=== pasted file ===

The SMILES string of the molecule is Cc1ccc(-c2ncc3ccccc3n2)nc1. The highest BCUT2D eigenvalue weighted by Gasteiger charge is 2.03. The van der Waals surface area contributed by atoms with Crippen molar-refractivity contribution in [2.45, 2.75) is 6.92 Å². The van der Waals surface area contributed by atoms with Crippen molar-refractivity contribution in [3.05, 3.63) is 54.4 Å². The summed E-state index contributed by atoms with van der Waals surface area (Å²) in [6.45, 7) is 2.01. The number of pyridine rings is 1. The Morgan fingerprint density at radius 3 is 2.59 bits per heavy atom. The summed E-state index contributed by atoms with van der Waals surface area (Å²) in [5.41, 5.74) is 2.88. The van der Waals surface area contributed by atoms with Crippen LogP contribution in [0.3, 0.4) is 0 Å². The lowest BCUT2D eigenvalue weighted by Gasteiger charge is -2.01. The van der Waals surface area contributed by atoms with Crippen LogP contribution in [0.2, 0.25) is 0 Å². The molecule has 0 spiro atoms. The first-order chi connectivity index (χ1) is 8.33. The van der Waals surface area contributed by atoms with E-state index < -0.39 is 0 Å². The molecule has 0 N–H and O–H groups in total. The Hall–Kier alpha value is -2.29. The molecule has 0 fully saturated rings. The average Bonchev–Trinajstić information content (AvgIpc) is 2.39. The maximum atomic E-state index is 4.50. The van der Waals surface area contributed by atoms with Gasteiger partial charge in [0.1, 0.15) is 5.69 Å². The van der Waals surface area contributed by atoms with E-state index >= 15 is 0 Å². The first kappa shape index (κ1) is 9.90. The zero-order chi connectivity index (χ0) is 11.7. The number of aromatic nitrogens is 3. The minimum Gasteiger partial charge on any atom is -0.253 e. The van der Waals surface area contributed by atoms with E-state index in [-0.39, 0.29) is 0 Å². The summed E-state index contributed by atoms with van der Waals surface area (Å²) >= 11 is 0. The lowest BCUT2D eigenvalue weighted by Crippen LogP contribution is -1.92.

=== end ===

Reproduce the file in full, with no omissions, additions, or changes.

The SMILES string of the molecule is Cc1ccc(-c2ncc3ccccc3n2)nc1. The highest BCUT2D eigenvalue weighted by Gasteiger charge is 2.03. The van der Waals surface area contributed by atoms with Crippen molar-refractivity contribution in [2.45, 2.75) is 6.92 Å². The van der Waals surface area contributed by atoms with Crippen molar-refractivity contribution in [3.05, 3.63) is 54.4 Å². The summed E-state index contributed by atoms with van der Waals surface area (Å²) in [6.45, 7) is 2.01. The number of pyridine rings is 1. The Morgan fingerprint density at radius 3 is 2.59 bits per heavy atom. The summed E-state index contributed by atoms with van der Waals surface area (Å²) in [5.41, 5.74) is 2.88. The van der Waals surface area contributed by atoms with Crippen LogP contribution in [0.3, 0.4) is 0 Å². The lowest BCUT2D eigenvalue weighted by Gasteiger charge is -2.01. The van der Waals surface area contributed by atoms with Crippen LogP contribution in [0.2, 0.25) is 0 Å². The molecule has 0 spiro atoms. The first-order chi connectivity index (χ1) is 8.33. The van der Waals surface area contributed by atoms with E-state index < -0.39 is 0 Å². The molecule has 0 N–H and O–H groups in total. The Hall–Kier alpha value is -2.29. The molecule has 0 fully saturated rings. The average Bonchev–Trinajstić information content (AvgIpc) is 2.39. The maximum atomic E-state index is 4.50. The van der Waals surface area contributed by atoms with Gasteiger partial charge in [0.1, 0.15) is 5.69 Å². The van der Waals surface area contributed by atoms with E-state index >= 15 is 0 Å². The first kappa shape index (κ1) is 9.90. The zero-order chi connectivity index (χ0) is 11.7. The number of aromatic nitrogens is 3. The minimum Gasteiger partial charge on any atom is -0.253 e. The van der Waals surface area contributed by atoms with E-state index in [-0.39, 0.29) is 0 Å². The summed E-state index contributed by atoms with van der Waals surface area (Å²) >= 11 is 0. The lowest BCUT2D eigenvalue weighted by Crippen LogP contribution is -1.92.